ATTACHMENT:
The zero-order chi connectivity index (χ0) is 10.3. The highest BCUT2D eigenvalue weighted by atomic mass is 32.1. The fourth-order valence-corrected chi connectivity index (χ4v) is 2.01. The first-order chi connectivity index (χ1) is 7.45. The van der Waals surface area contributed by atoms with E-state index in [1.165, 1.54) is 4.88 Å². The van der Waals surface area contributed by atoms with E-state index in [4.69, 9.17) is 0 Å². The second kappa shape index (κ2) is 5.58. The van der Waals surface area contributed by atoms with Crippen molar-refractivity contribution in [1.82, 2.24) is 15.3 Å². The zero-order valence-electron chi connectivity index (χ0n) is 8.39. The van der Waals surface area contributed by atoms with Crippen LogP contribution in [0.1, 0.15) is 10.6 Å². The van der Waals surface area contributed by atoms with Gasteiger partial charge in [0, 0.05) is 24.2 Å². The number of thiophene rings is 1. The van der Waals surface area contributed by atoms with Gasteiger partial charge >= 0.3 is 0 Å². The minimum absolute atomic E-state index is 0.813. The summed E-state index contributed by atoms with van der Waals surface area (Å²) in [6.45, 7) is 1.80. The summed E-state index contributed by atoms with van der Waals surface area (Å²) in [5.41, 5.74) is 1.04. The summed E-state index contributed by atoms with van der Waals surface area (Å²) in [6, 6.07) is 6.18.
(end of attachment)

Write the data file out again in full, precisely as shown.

The zero-order chi connectivity index (χ0) is 10.3. The highest BCUT2D eigenvalue weighted by atomic mass is 32.1. The fourth-order valence-corrected chi connectivity index (χ4v) is 2.01. The first-order chi connectivity index (χ1) is 7.45. The van der Waals surface area contributed by atoms with E-state index in [1.165, 1.54) is 4.88 Å². The van der Waals surface area contributed by atoms with E-state index in [4.69, 9.17) is 0 Å². The second kappa shape index (κ2) is 5.58. The van der Waals surface area contributed by atoms with Crippen molar-refractivity contribution in [1.82, 2.24) is 15.3 Å². The zero-order valence-electron chi connectivity index (χ0n) is 8.39. The van der Waals surface area contributed by atoms with Crippen LogP contribution in [0.1, 0.15) is 10.6 Å². The van der Waals surface area contributed by atoms with Gasteiger partial charge in [0, 0.05) is 24.2 Å². The number of thiophene rings is 1. The van der Waals surface area contributed by atoms with Gasteiger partial charge >= 0.3 is 0 Å². The minimum absolute atomic E-state index is 0.813. The summed E-state index contributed by atoms with van der Waals surface area (Å²) in [6.45, 7) is 1.80. The summed E-state index contributed by atoms with van der Waals surface area (Å²) in [5.41, 5.74) is 1.04. The summed E-state index contributed by atoms with van der Waals surface area (Å²) in [6, 6.07) is 6.18.